Why is our president giving empty speeches rather than placing himself at the center of the very negotiations he demands? Why has he left the negotiations to others while he pontificates? My kids are following all of this with me and they easily recognize the childishness of the behavior in Congress and the White House.

The discussion of guns in the last few weeks has been even worse. The senseless shooting of twenty small children and six adults at Sandy Hook Elementary School in Newtown, Connecticut touched every citizen. We all have young children, grandchildren, nieces, and nephews who attend school. If they cannot be safe in school, where can they be safe? How can we educate our children to live in peace and freedom if they require armed guards, as well as coloring books, in their classrooms?

Instead of opening a difficult but crucial discussion about childhood, education, safety, and freedom our society has fallen immediately into very stale debates about gun ownership. Do guns kill people or protect them? What does the Second Amendment mean? These are important questions, but they are diversions from the real issues.

We are afraid to ask ourselves the tough questions that take us out of our comfortable partisan positions. The issue is not gun ownership or gun control. The fundamental question is how we want to invest in our future, and the children who will determine our future. What kinds of schools? What kinds of measures to assure safety and freedom at schools? A forward-looking society asks these questions, as Americans did a generation ago. A selfish, frightened, and stupid society talks about gun rights when the subject is children.

I am ashamed of America because I am a patriot who knows our society is capable of so much more. I am a historian who has seen the evidence of our nation’s capacity for humanity, self-improvement, and leadership. I am a citizen who has benefited from these extraordinary American capacities.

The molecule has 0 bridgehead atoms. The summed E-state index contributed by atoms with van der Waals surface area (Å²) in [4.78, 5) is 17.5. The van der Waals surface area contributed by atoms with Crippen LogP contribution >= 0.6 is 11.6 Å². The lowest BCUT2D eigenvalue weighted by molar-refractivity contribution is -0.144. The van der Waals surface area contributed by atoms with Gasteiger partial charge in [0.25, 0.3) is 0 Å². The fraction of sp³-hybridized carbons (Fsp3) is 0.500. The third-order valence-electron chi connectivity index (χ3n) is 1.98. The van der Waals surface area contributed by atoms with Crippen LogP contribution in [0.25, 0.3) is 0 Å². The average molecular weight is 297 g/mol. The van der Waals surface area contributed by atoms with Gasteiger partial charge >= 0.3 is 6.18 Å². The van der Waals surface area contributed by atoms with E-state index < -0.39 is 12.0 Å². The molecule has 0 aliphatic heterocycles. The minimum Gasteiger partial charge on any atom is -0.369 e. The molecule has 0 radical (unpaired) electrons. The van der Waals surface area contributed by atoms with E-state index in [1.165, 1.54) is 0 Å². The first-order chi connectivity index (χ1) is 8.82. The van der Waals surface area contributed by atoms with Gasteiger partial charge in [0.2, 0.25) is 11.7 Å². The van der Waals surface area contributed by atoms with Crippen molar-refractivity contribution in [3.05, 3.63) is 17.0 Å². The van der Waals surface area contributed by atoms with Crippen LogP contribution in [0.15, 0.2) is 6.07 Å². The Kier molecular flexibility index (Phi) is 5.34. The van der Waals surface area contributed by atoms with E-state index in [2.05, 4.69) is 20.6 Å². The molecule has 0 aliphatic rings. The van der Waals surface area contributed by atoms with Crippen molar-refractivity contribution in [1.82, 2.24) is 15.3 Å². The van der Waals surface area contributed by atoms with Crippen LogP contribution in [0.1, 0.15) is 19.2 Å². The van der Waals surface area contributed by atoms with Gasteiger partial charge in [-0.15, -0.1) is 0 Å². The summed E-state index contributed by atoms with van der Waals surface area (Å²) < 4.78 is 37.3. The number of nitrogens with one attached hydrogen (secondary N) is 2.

My resolution this new year is to do everything I can to confront my shame, and remind myself and others that we must do better. For all the structural problems with our gerrymandered districts and moneyed elections, we can still demand better behavior from our elected leaders. For all the incentives to consume and destroy, we can still live more selfless and sustainable lives. For all the ubiquitous examples of pettiness, cowardice, and short-term gratification in Congress and on Main Street, we can make ourselves examples of thoughtful, humane, and forward-looking lives. Leadership begins by looking in the mirror and demanding better of ourselves, each and every one of us.

Only in America could a Hindu-Jewish child of immigrants, like myself, internalize the central insight of the Puritans: We are all sinners. Salvation comes from turning sin into self-improvement. There is no better time to start than with our first acts of a new year.

 

This blog originally appeared at http://globalbrief.ca

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About Jeremi Suri
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Jeremi Suri holds the Mack Brown Distinguished Chair for Leadership in Global Affairs at the University of Texas at Austin. He is a professor in the University's Department of History and the Lyndon B. Johnson School of Public Affairs. Professor Suri is the author and editor of nine books on contemporary politics and foreign policy. Professor Suri's research and teaching have received numerous prizes. In 2007 Smithsonian Magazine named him one of America's "Top Young Innovators" in the Arts and Sciences. His writings appear widely in blogs and print media. Professor Suri is also a frequent public lecturer and guest on radio and television programs.